In response to “Back Story” from The Escapist Forum: This article reminds me of how I generally have conversations in my head for my characters in games where they don’t speak. Where I have to put my own story in where one doesn’t exist.
It also reminds me of how I end up getting attached to the individual units in a game. I might really try hard to create a squad of elite rangers in Generals or keep alive that one marine who got 7 kills. I think of the first as my elite go-to squad, or if I’m playing China, an elite sniping unit. The second becomes my promoted NCO who keeps peace in his squad, and makes them more effective. There are no gameplay mechanics to reasonably support either story. But I do it anyway.
– Tom Beraha
In response to “The Great Continue Screen in the Sky” from The Escapist Forum: I’ve often wondered how I’ve developed my view of the cosmos, and I’m sure my odd views (which align themselves closest with Buddhism) come from games like Zelda, as well as the old TV shows like Battle of the Planets and Monkey Magic.
In response to “The Great Continue Screen in the Sky” from The Escapist Forum: I kind of see the continue screen as having very capitalist overtones, the more money you have the more chances you have to finish the game , it’s almost as if money can buy you anything – even life, I don’t know if that makes home gaming communism though.
In response to “Bungie’s Epic Achievement” from The Escapist Forum: Don’t get me wrong, I really like videogames and I think that they can achieve “art” status. I also have nothing but total respect for Bungie (I was a Mac gamer for many years before Microsoft flashed too much money in front of Bungie’s eyes), but I found the premise behind Halo more notable than the delivery of the story. Maybe I was merely distracted by the awesome gameplay and physics while a truly “epic” story was being presented to me, but I think this may be why some people might find it hard to draw comparisons between Halo and The Aeneid … or at the very least, appreciate them.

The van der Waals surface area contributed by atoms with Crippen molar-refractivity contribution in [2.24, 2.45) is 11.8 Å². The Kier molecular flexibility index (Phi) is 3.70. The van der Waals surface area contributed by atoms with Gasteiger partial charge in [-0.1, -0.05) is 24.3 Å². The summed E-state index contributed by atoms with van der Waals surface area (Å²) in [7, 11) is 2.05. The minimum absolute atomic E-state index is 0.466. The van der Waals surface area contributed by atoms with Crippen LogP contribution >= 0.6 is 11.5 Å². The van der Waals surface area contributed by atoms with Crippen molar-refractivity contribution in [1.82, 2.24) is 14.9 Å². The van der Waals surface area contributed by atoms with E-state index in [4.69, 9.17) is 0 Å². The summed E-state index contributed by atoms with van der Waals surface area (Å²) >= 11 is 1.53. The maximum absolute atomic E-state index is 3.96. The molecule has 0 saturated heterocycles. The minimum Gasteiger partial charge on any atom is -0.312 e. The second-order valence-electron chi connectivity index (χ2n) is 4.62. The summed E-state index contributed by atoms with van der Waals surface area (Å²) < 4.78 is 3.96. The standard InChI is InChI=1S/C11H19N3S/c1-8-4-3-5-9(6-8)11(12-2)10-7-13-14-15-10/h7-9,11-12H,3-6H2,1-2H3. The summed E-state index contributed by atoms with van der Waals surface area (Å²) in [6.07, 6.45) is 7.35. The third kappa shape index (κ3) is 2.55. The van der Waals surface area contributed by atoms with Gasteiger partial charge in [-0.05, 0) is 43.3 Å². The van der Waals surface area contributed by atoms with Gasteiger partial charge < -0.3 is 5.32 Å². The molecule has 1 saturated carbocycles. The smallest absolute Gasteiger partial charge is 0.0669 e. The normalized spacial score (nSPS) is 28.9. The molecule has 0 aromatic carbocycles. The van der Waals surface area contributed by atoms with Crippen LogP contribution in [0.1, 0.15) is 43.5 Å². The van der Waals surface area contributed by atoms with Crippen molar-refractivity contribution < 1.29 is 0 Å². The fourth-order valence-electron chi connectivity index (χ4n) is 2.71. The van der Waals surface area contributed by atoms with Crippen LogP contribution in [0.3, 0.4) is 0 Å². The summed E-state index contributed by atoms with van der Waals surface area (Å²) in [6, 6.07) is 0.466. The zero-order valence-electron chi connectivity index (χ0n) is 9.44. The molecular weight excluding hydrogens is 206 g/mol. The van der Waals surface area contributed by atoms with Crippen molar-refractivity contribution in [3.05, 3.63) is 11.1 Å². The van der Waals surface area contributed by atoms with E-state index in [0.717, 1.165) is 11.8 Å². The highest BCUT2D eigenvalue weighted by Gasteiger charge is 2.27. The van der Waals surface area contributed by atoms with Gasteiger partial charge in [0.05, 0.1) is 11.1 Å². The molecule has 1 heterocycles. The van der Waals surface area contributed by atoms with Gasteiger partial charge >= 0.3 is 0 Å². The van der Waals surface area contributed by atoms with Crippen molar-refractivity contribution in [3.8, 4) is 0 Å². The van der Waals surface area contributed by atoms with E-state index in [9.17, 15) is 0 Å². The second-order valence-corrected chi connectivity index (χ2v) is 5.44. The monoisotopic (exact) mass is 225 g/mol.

In response to “Bungie’s Epic Achievement” from The Escapist Forum: I think you will find that the people at Bungie are actually relatively intelligent and I know that some are certainly very well read. These similarities may be the result of conscious research and application of the idea that good stories are those that survive. If you want a good story you should look at those ones that have stood the test of time.
In response to “My Hindu Shooter” from The Escapist Forum: I’ve always thought it’d be cool if semi-realistic war games like Battlefield 2 and 2142 had non-fatal ways of dealing with enemies. And that these ways would net you bonus points for NOT killing your enemy. Basically, you could kill your enemy and score 1 point, or you could take the more difficult route of disabling and capturing him and score 2 points.
To me this is also a realistic method of warfare. Nowadays many militaries are trying to find more ways of dealing with enemies in non-fatal ways, because this can increase the public relations points of the war back home and within the country you’re fighting with.
In response to “My Hindu Shooter” from The Escapist Forum: On that note, when I finished Ghost Recon: Advanced Warfighter on the 360 a week or so ago, I discovered that I’d massacred nearly 600 Mexican rebels. As the uplifting music played and the credits rolled, I felt very ambivalent about the moral framework espoused by the game. Yes, I prevented a secret weapon from falling into the hands of a notorious terrorist, but I had to perpetrate mass murder to do so, and the game did nothing but cheerlead my slaughter.
GR:AW was a very good game, but where’s this generation’s Shadow of the Colossus? I’d like some moral ambiguity with my murder, please.